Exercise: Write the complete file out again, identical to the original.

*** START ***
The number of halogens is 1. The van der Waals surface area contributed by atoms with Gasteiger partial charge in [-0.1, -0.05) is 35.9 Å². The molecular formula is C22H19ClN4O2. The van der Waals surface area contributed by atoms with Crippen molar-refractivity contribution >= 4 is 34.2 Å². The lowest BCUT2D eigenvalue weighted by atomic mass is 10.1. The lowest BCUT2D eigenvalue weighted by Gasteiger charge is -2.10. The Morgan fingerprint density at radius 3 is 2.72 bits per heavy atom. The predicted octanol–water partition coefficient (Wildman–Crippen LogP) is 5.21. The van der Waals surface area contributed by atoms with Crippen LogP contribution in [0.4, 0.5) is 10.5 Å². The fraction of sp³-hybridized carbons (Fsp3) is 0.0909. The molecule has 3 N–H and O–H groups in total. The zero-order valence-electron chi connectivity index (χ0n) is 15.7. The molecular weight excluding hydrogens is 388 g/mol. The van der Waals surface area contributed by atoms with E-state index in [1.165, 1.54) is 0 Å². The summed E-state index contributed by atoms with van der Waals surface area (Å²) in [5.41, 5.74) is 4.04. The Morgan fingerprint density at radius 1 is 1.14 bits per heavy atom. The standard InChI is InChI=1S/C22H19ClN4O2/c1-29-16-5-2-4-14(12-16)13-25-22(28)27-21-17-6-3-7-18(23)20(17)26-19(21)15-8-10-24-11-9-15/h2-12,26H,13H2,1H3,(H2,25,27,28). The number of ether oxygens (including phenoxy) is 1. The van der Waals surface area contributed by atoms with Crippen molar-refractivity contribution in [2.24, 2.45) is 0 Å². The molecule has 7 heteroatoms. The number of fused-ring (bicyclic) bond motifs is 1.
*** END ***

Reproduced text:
The number of halogens is 1. The van der Waals surface area contributed by atoms with Gasteiger partial charge in [-0.1, -0.05) is 35.9 Å². The molecular formula is C22H19ClN4O2. The van der Waals surface area contributed by atoms with Crippen molar-refractivity contribution >= 4 is 34.2 Å². The lowest BCUT2D eigenvalue weighted by atomic mass is 10.1. The lowest BCUT2D eigenvalue weighted by Gasteiger charge is -2.10. The Morgan fingerprint density at radius 3 is 2.72 bits per heavy atom. The predicted octanol–water partition coefficient (Wildman–Crippen LogP) is 5.21. The van der Waals surface area contributed by atoms with Crippen LogP contribution in [0.4, 0.5) is 10.5 Å². The fraction of sp³-hybridized carbons (Fsp3) is 0.0909. The molecule has 3 N–H and O–H groups in total. The zero-order valence-electron chi connectivity index (χ0n) is 15.7. The molecular weight excluding hydrogens is 388 g/mol. The van der Waals surface area contributed by atoms with E-state index in [1.165, 1.54) is 0 Å². The summed E-state index contributed by atoms with van der Waals surface area (Å²) in [5.41, 5.74) is 4.04. The Morgan fingerprint density at radius 1 is 1.14 bits per heavy atom. The standard InChI is InChI=1S/C22H19ClN4O2/c1-29-16-5-2-4-14(12-16)13-25-22(28)27-21-17-6-3-7-18(23)20(17)26-19(21)15-8-10-24-11-9-15/h2-12,26H,13H2,1H3,(H2,25,27,28). The number of ether oxygens (including phenoxy) is 1. The van der Waals surface area contributed by atoms with Crippen molar-refractivity contribution in [2.24, 2.45) is 0 Å². The molecule has 7 heteroatoms. The number of fused-ring (bicyclic) bond motifs is 1.